Still, examining the university environment would lead to another perhaps more nuanced definition: working as an academic implies professional caution and also professional ambition. In other words, the poem plays it safe because it imagines itself up for tenure review. The poem is written because the author wants tenure, and maybe the writer didn’t even want to write it, or only wanted to because academic success would follow. And therefore the poem is written to conform to current academic standards, whatever will get the poet ahead, rather than for some more genuine reason of the poet’s soul or love of language or social outrage.
Is there a university class bias here, by the way? In other words, can adjuncts write Academic Poetry, perhaps under the illusion that the university they work for gives a shit about them? Can they write something that is not Academic Poetry, because of their second class status?
Of course, as the concept of the Ivory Tower implies, academic = the opposite of the real. Even academics know this. Academic Poetry in this conception speaks only to other academics, who are not real or in the real world, while Real Poetry speaks about the Real World. Academic Poetry is not Real Poetry.
I’m against Real Poetry.
Now come on. You didn’t really think I would say that and mean it. I’m very much in favor of poetry when it’s real.
Combining all the above definitions, we have the following: Academic Poetry is a bland cautious poem written mainly or only for tenure review, real or imaginary, a poem eager to conform to current academic standards and indifferent towards the rest of the world.
Interestingly, it’s hard to push the above definition to any clearer aesthetic definition. Obviously, a poem written solely for tenure when Charles Bernstein is on your tenure review committee and a poem written solely for tenure when Tony Hoagland is on your tenure review committee have nothing aesthetically in common.
My apologies to Charles and Tony, both of whom are, I’m sure, opposed to Academic Poetry, and rightly so.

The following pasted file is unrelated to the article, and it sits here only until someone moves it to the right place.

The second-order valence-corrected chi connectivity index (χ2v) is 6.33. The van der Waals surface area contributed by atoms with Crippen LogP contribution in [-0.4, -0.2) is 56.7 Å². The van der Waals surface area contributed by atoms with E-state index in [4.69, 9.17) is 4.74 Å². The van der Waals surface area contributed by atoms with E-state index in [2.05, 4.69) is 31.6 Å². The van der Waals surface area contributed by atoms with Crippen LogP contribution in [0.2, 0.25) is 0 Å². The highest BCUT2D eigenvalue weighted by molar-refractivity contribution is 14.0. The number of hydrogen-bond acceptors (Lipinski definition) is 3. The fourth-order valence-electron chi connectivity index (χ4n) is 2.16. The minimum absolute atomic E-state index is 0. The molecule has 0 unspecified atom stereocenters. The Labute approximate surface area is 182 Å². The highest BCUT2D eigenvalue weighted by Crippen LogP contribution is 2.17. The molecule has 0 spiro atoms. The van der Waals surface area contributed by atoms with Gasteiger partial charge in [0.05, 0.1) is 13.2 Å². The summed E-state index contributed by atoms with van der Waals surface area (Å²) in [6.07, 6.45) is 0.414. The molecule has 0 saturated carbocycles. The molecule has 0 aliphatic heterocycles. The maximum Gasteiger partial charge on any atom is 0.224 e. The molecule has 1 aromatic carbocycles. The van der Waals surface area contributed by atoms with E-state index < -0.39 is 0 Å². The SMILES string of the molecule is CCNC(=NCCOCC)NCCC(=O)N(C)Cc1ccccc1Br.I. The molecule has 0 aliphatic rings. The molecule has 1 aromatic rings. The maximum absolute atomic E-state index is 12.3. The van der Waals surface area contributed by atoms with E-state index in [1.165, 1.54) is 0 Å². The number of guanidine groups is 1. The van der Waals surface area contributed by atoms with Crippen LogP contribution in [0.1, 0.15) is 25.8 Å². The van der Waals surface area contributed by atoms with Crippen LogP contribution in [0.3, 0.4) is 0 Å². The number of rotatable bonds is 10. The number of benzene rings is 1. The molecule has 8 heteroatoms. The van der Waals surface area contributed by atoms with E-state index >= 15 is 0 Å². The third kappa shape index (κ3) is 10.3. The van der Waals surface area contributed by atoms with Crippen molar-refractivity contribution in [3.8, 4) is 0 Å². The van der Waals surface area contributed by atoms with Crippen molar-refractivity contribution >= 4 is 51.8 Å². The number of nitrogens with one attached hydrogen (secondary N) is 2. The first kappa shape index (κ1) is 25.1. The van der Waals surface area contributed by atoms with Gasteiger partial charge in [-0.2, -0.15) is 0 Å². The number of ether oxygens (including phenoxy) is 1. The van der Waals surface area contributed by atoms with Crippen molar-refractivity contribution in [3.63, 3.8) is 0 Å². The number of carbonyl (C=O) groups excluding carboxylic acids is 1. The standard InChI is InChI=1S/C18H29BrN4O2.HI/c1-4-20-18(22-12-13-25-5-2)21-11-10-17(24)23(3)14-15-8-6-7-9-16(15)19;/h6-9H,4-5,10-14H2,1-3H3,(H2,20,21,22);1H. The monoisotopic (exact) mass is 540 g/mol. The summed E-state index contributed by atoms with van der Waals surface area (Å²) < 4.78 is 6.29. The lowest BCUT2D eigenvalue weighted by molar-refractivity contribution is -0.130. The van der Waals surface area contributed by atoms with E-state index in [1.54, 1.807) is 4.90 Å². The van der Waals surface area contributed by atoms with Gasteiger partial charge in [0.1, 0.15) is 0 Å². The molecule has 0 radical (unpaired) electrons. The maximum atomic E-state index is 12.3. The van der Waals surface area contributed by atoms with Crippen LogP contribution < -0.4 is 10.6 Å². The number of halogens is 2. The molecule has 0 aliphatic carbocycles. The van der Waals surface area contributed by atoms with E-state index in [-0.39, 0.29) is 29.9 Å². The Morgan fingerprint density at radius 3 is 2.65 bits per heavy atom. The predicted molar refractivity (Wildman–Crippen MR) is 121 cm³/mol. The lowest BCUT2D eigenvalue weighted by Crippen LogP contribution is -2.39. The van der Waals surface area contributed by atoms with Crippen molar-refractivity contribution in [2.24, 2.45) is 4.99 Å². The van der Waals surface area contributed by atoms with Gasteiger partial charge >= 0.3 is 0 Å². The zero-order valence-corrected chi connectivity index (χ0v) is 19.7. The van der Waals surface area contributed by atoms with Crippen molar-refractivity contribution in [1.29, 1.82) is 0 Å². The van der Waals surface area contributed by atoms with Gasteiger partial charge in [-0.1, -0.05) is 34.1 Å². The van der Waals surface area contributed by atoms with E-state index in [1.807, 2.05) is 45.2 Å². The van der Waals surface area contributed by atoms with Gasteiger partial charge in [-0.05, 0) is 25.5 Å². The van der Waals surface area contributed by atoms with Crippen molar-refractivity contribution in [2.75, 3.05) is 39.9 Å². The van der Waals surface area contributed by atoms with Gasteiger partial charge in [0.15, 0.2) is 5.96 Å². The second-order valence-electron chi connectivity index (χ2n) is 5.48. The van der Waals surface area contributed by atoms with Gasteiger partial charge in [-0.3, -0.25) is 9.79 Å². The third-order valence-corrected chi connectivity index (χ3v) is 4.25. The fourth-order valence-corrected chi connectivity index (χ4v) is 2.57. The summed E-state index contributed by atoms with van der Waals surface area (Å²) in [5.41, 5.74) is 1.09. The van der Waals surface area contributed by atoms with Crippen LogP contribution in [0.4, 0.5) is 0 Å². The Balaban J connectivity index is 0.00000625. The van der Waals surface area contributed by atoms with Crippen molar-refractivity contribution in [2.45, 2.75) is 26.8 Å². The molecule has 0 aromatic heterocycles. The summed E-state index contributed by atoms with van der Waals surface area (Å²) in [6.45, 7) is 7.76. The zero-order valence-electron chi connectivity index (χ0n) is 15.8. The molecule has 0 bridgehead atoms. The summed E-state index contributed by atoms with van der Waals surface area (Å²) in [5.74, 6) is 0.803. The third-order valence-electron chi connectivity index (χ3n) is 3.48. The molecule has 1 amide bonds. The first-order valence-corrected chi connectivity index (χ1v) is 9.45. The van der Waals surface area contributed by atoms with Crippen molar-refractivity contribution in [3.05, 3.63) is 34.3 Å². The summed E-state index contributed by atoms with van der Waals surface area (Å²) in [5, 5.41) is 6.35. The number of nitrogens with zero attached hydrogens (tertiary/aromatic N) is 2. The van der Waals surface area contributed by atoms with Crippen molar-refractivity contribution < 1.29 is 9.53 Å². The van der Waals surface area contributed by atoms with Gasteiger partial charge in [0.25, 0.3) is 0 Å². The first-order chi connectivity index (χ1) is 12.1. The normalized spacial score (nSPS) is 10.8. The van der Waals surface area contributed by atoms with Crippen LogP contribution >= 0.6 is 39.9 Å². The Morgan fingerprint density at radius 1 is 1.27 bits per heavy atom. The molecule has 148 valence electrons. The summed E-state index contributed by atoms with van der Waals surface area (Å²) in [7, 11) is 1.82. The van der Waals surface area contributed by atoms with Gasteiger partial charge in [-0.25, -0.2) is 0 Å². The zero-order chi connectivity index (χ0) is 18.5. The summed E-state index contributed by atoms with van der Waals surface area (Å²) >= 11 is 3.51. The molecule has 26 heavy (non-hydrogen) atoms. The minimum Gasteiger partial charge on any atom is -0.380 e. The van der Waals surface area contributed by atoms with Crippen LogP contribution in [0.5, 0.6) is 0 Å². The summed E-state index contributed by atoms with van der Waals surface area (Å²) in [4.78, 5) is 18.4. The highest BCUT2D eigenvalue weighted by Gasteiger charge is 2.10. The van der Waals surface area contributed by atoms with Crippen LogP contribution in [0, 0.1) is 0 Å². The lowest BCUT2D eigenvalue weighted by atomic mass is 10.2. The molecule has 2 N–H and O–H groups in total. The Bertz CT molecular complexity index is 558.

I mean, a poet writing such a poem would have an ulterior motive for everything the poem said. The poem would be nothing more than a power maneuver.
I’m definitely against that. Except in those instances when power maneuvers are fascinating. But maybe that’s an issue for another time.
What almost all poets are truly opposed to, I would finally conclude, are the straitjackets of professionalism, the way they insidiously corrupt and limit our freedom of speech and action, and worse, can do so without our always being aware of it, so that we sometimes participate in our own corruption.
Yep, I’m definitely against that. It’s a real problem, the way all of us are connected to institutions in so many ways, and how those institutions really can shape and change what we think and do.
What MADD was finally about, of course, was organizing mothers to take practical steps against drunk drivers. This is what PAAP will also be about: we will organize and ferret out Academic Poets wherever we find them.
Who’s with me?
And after we’re done, we won’t stop there. Our next step will be to ferret out bad poetry.
But maybe that won’t work. Maybe there aren’t enough poets against bad poetry. Are you against bad poetry? Let your voice be heard.